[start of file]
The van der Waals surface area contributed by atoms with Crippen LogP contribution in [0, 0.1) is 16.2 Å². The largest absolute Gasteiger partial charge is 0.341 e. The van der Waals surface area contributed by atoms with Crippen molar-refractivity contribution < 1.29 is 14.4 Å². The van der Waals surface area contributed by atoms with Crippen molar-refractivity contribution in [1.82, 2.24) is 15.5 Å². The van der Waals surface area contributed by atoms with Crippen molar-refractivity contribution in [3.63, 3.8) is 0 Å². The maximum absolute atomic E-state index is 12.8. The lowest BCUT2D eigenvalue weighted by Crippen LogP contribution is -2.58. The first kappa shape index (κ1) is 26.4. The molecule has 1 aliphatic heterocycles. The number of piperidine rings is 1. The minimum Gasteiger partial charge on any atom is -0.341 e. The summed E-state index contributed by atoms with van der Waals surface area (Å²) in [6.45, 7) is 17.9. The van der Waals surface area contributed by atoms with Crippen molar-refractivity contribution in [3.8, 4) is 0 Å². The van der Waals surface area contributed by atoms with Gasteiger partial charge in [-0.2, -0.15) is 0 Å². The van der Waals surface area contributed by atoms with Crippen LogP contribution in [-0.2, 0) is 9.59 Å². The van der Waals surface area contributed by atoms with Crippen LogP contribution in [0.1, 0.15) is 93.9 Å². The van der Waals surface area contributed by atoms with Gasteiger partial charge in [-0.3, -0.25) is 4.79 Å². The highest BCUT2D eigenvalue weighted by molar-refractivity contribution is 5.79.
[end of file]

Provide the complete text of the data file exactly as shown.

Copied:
The van der Waals surface area contributed by atoms with Crippen LogP contribution in [0, 0.1) is 16.2 Å². The largest absolute Gasteiger partial charge is 0.341 e. The van der Waals surface area contributed by atoms with Crippen molar-refractivity contribution < 1.29 is 14.4 Å². The van der Waals surface area contributed by atoms with Crippen molar-refractivity contribution in [1.82, 2.24) is 15.5 Å². The van der Waals surface area contributed by atoms with Crippen molar-refractivity contribution in [3.63, 3.8) is 0 Å². The maximum absolute atomic E-state index is 12.8. The lowest BCUT2D eigenvalue weighted by Crippen LogP contribution is -2.58. The first kappa shape index (κ1) is 26.4. The molecule has 1 aliphatic heterocycles. The number of piperidine rings is 1. The minimum Gasteiger partial charge on any atom is -0.341 e. The summed E-state index contributed by atoms with van der Waals surface area (Å²) in [6.45, 7) is 17.9. The van der Waals surface area contributed by atoms with Crippen molar-refractivity contribution in [3.8, 4) is 0 Å². The van der Waals surface area contributed by atoms with Gasteiger partial charge in [-0.2, -0.15) is 0 Å². The van der Waals surface area contributed by atoms with Crippen LogP contribution in [-0.2, 0) is 9.59 Å². The van der Waals surface area contributed by atoms with Crippen LogP contribution in [0.1, 0.15) is 93.9 Å². The van der Waals surface area contributed by atoms with Gasteiger partial charge in [-0.3, -0.25) is 4.79 Å². The highest BCUT2D eigenvalue weighted by molar-refractivity contribution is 5.79.